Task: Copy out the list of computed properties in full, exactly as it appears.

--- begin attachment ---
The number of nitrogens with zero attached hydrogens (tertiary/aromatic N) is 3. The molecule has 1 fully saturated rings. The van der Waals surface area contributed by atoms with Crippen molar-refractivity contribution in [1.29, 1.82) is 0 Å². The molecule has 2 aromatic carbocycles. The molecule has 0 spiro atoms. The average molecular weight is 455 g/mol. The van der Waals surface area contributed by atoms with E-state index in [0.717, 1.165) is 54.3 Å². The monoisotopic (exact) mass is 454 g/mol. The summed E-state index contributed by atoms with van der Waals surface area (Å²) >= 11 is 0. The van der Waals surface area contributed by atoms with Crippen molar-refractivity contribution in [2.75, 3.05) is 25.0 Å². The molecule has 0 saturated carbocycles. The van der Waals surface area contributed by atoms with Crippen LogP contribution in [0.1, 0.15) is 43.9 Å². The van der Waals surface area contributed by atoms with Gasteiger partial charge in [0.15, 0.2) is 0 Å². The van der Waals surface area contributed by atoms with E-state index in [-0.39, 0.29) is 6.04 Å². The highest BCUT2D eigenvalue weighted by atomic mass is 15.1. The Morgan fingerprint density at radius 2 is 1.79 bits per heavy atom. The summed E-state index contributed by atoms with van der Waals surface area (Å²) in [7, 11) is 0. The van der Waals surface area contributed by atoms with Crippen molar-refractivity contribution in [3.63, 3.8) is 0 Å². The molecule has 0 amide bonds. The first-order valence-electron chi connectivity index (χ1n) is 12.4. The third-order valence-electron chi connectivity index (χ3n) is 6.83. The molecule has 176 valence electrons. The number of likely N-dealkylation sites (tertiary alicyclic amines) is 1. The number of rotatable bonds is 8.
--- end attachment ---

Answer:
The number of nitrogens with zero attached hydrogens (tertiary/aromatic N) is 3. The molecule has 1 fully saturated rings. The van der Waals surface area contributed by atoms with Crippen molar-refractivity contribution in [1.29, 1.82) is 0 Å². The molecule has 2 aromatic carbocycles. The molecule has 0 spiro atoms. The average molecular weight is 455 g/mol. The van der Waals surface area contributed by atoms with E-state index in [0.717, 1.165) is 54.3 Å². The monoisotopic (exact) mass is 454 g/mol. The summed E-state index contributed by atoms with van der Waals surface area (Å²) >= 11 is 0. The van der Waals surface area contributed by atoms with Crippen molar-refractivity contribution in [2.75, 3.05) is 25.0 Å². The molecule has 0 saturated carbocycles. The van der Waals surface area contributed by atoms with Crippen LogP contribution in [0.1, 0.15) is 43.9 Å². The van der Waals surface area contributed by atoms with Gasteiger partial charge in [0.15, 0.2) is 0 Å². The van der Waals surface area contributed by atoms with E-state index in [-0.39, 0.29) is 6.04 Å². The highest BCUT2D eigenvalue weighted by atomic mass is 15.1. The Morgan fingerprint density at radius 2 is 1.79 bits per heavy atom. The summed E-state index contributed by atoms with van der Waals surface area (Å²) in [7, 11) is 0. The van der Waals surface area contributed by atoms with Crippen molar-refractivity contribution in [3.63, 3.8) is 0 Å². The molecule has 0 amide bonds. The first-order valence-electron chi connectivity index (χ1n) is 12.4. The third-order valence-electron chi connectivity index (χ3n) is 6.83. The molecule has 176 valence electrons. The number of likely N-dealkylation sites (tertiary alicyclic amines) is 1. The number of rotatable bonds is 8.